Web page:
Canberra & Monaro

The Australian Natives’ Association Canberra & Monaro branch is has been active since 2015, following on from the original ANA Branch formed in 1927 which lived until the mid 20th century.

Originally formed in 1927 by Mr E. Alexander and Mr H. T. Shannon the ACT branch of the Australian Natives’ Association grew rapidly with the influx of Australia’s first generation of federal public servants with an idealistic sense of duty to the Australian people. The ANA launched the “Canberra Citizens League” and maintained positions of influenced within its executive committee. During the growth phases of Canberra’s life the ANA was active in propagating Australian native plant-life plating 377 trees in the Federal Capital (179 Kurrajongs, 82 Eucalypts and 166 Wattles. ) Mr C. E. Francis the first President of the Canberra ANA planted the first trees.  A number of park-benches and seats were also donated to the capital by the ANA, some of which still can be found today.

The ANA in Canberra during this period started a medical pool which covered the medical expenses of ANA members; The branch continuously grew however during the 1930s became increasingly political, losing sight of their common Australian identity; choosing instead to identify by their branch of Government the ANA branch in Canberra became factionalised and paralysed by combats of department.  It was said that there was little energy amongst new and younger members in the ANA at the middle of the 20th century, resulting in the office-bearers holding their positions for too long; advancing in age and losing energy of their own. Fresh blood as it were; was reluctant to rise up through the ranks of the ANA – occupied with other things in their own lives.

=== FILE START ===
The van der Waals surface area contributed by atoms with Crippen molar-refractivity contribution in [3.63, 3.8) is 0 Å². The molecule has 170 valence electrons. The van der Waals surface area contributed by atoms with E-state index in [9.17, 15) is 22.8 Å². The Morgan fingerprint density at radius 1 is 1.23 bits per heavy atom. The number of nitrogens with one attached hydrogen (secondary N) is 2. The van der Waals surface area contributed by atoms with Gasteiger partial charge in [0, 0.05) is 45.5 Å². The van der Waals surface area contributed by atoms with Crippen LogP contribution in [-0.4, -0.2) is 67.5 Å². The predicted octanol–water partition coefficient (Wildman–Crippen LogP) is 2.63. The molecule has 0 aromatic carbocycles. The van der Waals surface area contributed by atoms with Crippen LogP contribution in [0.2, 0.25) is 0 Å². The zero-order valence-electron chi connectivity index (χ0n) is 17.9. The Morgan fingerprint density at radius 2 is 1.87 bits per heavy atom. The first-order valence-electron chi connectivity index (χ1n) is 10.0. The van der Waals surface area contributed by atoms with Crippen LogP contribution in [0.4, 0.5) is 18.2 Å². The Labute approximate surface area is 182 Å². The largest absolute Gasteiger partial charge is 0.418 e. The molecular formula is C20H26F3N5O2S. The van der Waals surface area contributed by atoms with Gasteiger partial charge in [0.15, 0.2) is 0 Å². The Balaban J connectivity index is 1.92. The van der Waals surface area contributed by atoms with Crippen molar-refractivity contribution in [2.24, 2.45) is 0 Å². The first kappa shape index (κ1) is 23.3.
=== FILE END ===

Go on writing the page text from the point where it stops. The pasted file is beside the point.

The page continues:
In a new era of time and circumstance however, some truly Australian-born young men of European descent rose to the task of forming a fraternal organisation in 2015; over the years of its development it travelled many political and cultural trajectories and has settled at last in the embracing of self-help and charity to their fellow Australians; mobilising an effort to improve our town and ourselves as men; as the old motto was “Every man a king, every native a pillar of his community.”

Feeling atomised in an ocean of migrants and rootless ‘globetrotters’ the organisation has grown steadily to create a strong sense of community for its membership; having regular dinners, social gatherings, hikes and road-trips; the Canberran ANA is flourishing, and has begun to march down the road to cultural renewal, flowering as a community culture and organisation advocating for our own interests in the community.